But it is not so with the Divine tenderness and sympathy. He "knoweth what is in man." (John 2:25) He "knoweth our frame; he remembereth we are dust." (Ps. 103:14) "Like as a father pitieth his children, so the LORD pitieth them that fear him." (Ps. 103:13) He knows how little we are able to bear, how ready we are to despond and faint in our minds, and, therefore, we may go to him in the "full assurance of faith " that we shall meet with acceptance, sympathy, and consolation.
There are many reasons which show how peculiarly suited prayer is to the afflicted. Let us cite only two of them.
In the first place, we thus recognise the Divine agency in superintending them. We are in danger of losing sight of God in the secondary agencies which we are able to trace. The Divine agency is imperceptible, though always operating. No sense can discern his movements. We hear not his steps—we see not his hand. This organ is deranged, or that member is inflamed. One part of the frame discharges its functions too rapidly, and another too slowly. One portion of the organization has been heated to excess, and another has been chilled. We rarely rise from these secondary causes to the great First Cause on which they all depend. We rest in that which is seen, understood, and explained by us.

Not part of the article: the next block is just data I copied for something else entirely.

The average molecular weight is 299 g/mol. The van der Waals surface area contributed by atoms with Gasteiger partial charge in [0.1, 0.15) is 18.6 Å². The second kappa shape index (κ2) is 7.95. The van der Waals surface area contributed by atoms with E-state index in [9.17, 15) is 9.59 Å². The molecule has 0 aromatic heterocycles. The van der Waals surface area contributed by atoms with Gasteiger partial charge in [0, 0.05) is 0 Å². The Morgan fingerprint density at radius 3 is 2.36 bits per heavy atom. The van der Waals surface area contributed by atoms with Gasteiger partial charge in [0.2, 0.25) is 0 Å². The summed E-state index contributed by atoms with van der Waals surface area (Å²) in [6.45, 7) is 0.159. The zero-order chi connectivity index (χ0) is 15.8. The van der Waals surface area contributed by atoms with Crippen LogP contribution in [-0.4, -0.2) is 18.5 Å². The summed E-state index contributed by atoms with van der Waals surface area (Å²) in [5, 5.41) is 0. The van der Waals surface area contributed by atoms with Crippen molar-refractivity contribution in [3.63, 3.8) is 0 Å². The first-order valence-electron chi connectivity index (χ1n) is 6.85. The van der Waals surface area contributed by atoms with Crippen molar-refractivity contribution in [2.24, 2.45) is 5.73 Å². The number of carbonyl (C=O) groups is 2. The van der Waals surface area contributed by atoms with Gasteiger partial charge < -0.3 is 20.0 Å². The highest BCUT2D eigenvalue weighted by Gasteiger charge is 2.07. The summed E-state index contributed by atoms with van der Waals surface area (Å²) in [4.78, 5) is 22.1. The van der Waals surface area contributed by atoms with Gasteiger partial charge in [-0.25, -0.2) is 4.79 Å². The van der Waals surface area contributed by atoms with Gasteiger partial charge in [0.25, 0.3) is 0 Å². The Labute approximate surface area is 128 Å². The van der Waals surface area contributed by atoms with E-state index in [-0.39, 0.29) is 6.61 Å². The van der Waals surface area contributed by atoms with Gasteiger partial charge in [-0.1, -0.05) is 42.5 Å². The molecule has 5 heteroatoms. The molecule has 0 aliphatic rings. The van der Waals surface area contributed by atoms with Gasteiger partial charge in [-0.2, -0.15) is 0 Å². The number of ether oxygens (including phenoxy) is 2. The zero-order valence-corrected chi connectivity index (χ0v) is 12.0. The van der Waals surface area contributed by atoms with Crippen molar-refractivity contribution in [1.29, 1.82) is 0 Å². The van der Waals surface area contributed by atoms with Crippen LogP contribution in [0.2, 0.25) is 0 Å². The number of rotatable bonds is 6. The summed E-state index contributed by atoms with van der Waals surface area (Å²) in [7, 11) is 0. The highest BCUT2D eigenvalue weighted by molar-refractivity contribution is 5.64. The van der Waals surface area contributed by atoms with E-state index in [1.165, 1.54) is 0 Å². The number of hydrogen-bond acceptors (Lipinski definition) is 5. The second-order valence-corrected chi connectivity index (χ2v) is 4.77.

And yet "affliction cometh not forth out of the dust, neither doth trouble spring out of the ground." (Job 5:6) As our "times are in the hand of the LORD," (Ps. 31:15), so are all the events and incidents through which we have to pass. Prosperity and adversity, health and sickness, life and death, are superintended by him. He mingles the ingredients in our cups; he chooses our inheritance for us. As we "receive good at the hand of God," (Job 2:10), so too we "must receive evil." (Job 2:10)
In all this he has wise and beneficent purposes to accomplish. He is excellent in counsel and wonderful in working. He sees some diseases which need to be removed, or some graces which require discipline for their development and growth. He has perceived some sins of which you need to be convinced. They may have been committed in secret, unseen and unsuspected by man, and the more dangerous on that very account, but they were not unknown to God.
In affliction our sins are often brought before us in bold and striking relief. We see how gradually and imperceptibly we were becoming worldly and carnal. We discover the sinfulness of our selfish and unsanctified tempers. We feel our need of sympathy and tenderness from others; and thus are prepared in some measure to cultivate the same dispositions towards those who require them. We are ready to exclaim: